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4.4 Rational Functions. Objectives: Find the domain of a rational function. Find intercepts, vertical asymptotes, and horizontal asymptotes. Identify holes. Describe end behavior. Sketch complete graphs. Rational Function.

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## 4.4 Rational Functions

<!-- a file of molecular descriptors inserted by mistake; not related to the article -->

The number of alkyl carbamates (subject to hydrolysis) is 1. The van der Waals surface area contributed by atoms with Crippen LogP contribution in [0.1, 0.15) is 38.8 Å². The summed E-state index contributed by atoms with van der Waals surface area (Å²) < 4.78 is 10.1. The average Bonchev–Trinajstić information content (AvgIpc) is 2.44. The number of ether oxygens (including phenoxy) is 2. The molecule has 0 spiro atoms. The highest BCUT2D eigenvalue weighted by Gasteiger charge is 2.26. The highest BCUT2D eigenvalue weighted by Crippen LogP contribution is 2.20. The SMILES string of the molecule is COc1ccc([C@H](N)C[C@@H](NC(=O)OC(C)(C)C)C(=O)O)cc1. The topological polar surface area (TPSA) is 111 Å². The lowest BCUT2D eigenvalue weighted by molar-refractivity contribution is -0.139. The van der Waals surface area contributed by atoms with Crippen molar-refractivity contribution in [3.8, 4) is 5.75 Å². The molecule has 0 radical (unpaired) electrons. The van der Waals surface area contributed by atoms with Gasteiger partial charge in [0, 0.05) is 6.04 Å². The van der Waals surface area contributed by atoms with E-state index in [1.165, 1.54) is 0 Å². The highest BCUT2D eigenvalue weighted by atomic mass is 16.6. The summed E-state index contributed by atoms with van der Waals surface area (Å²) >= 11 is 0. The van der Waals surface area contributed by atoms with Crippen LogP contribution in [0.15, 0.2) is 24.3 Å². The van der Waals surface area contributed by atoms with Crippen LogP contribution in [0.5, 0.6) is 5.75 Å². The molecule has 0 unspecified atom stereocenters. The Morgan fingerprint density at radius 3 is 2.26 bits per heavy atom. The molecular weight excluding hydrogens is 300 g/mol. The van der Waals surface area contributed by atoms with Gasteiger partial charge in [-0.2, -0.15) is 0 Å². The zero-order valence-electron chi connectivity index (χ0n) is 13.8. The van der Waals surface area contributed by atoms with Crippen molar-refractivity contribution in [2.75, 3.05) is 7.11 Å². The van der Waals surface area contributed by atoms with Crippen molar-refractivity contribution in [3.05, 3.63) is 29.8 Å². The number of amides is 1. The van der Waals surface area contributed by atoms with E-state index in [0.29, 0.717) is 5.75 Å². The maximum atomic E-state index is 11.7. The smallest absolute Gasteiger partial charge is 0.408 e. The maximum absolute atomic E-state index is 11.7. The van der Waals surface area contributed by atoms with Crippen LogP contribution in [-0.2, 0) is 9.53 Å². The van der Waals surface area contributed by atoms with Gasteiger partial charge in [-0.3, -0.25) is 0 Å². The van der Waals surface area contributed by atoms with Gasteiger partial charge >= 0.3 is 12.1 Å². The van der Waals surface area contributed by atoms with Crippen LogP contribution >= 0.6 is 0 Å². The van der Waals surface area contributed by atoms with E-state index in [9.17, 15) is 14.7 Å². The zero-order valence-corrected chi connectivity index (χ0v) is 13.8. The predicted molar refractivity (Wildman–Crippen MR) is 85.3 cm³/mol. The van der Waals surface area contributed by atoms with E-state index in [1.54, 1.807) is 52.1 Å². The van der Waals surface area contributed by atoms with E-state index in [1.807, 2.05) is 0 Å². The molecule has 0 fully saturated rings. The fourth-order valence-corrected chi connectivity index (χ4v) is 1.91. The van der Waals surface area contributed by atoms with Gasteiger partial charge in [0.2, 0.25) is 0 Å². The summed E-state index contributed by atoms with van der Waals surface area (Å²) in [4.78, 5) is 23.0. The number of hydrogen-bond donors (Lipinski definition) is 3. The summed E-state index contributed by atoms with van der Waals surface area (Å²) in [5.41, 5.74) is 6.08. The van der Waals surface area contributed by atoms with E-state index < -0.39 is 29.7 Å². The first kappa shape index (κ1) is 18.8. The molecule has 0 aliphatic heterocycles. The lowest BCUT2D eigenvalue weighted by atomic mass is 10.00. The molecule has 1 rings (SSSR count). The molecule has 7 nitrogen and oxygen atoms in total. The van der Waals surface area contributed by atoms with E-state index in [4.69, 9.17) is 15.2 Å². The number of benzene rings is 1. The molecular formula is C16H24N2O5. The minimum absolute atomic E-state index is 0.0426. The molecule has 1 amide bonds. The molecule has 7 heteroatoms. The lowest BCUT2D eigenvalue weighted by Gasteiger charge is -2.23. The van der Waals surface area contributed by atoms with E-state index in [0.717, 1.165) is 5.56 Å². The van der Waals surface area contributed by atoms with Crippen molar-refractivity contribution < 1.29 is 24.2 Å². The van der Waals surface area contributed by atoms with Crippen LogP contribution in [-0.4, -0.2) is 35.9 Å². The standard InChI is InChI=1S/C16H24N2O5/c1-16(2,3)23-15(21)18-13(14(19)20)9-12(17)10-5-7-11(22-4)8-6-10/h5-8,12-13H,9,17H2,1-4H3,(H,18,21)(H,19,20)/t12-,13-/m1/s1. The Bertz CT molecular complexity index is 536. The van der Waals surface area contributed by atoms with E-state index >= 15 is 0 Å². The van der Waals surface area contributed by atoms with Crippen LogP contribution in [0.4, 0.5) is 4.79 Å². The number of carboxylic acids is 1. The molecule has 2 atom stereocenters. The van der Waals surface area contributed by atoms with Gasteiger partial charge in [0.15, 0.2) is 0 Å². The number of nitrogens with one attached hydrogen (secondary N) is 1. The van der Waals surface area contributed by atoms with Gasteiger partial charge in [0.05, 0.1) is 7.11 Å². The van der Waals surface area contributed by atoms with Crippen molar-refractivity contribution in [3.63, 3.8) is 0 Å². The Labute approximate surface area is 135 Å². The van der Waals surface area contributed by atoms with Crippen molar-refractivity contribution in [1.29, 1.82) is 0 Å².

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**4.4 Rational Functions**Objectives: Find the domain of a rational function. Find intercepts, vertical asymptotes, and horizontal asymptotes. Identify holes. Describe end behavior. Sketch complete graphs.**Rational Function**A rational function is a function whose rule is the quotient of two polynomials.**Example #1The Domain of Rational Functions**Find the domain of the following rational functions: Set the denominator equal to 0, solve, and exclude those values. A) B)**Intercepts**If a rational function has a y-intercept, it occurs at f (0). The x-intercepts occur where the numerator equals 0, not where the denominator equals 0.**Example #2Intercepts of a Rational Function**Find the intercepts of the following rational function: x-intercepts: y-intercept: This can be readily confirmed from a graph.**Holes & Vertical Asymptotes**A greater or equal multiplicity in the numerator means a hole, a greater multiplicity in the denominator means an asymptote is located at that zero. *Note*: At least one of the same factor must occur in the numerator and denominator for a hole to exist.**Example #3Holes & Vertical Asymptotes**Use algebra to determine any holes or asymptotes in the graph of the following functions. The factor of (x + 2) has an equal multiplicity in the numerator and denominator so a hole is located where x = −2. The factor of (x – 3) has a greater multiplicity in the denominator, so a vertical asymptote is located where x = 3. The factor of x has an equal multiplicity in the numerator and denominator so a hole is located where x = 0. The factors of (x – 4) & (x + 1) have greater multiplicities in the denominator, so there are vertical asymptotes where x = 4 & x = −1.**Example #3Holes & Vertical Asymptotes**Use algebra to determine any holes or asymptotes in the graph of the following functions. The factor of (x + 6) only occurs in the numerator and not the denominator, so there is a zero where x = −6. The factors of (x + 2) & (x + 6) have greater multiplicities in the denominator, so a vertical asymptote is located where x = −2 & x = −6. The factor of (x + 7) occurs more in the numerator, so there is a hole where x = −7. The factor of (x2 + 4) does not have any real roots, so there are no vertical asymptotes.**Horizontal & Other Asymptotes**Graphs of rational functions sometimes may cross horizontal asymptotes but never will cross vertical asymptotes.**Example #4Graphing Rational Functions**List any asymptotes and intercepts for the following rational functions, then sketch a graph. A.**Example #4Graphing Rational Functions**List any asymptotes and intercepts for the following rational functions, then sketch a graph. B.**Example #4Graphing Rational Functions**List any asymptotes and intercepts for the following rational functions, then sketch a graph. C.**Other Asymptotes**When the degree of the numerator is greater than the degree of the denominator, then other special asymptotes will shape the graph. To find these special asymptotes, we must divide the numerator by the denominator. The equation of the quotient will approximate the equation of the special asymptotes.**Example #5Slant Asymptotes**Find any special asymptotes and sketch the graph. As x gets very large or very small the remainder approaches 0, so the equation of the slant asymptote is f(x) = x – 5. The original function also has a vertical asymptote at x = -4 and zeros at x = 3 and x = -2.**Example #6Parabolic Asymptotes**Find any special asymptotes and sketch the graph. As x gets very large or very small the remainder approaches 0, so the equation of the parabolic asymptote is f(x) = x2 + 3. The original function also has a vertical asymptote at x = -1 and a y-intercept at -1.**Example #5A Complete Graph**Find a complete graph for the following rational function. A complete graph of a rational function should show all intercepts, vertical asymptotes, and horizontal/special asymptotes. Any holes should also be correctly identified. For this graph, it has a zero at x = -2, vertical asymptotes at x = -4 & x = 3, and a horizontal asymptote at y = 0 since the degree of the denominator is greater than that of the numerator. To find the y-intercept, evaluate f(0).**Example #6A Complete Graph**Find a complete graph for the following rational function. For this function there is a hole at x = 4 since the multiplicities of that factor are equal. There are zeros at x = -2 and x = -1, and a vertical asymptote at x = 3. After the factor of (x – 4) cancels, it equals: This implies the graph has a special asymptote and will require division:**Example #6A Complete Graph**Find a complete graph for the following rational function. Now we can see that there is a slant asymptote at : Finally the y-intercept can be found by evaluating f(0):

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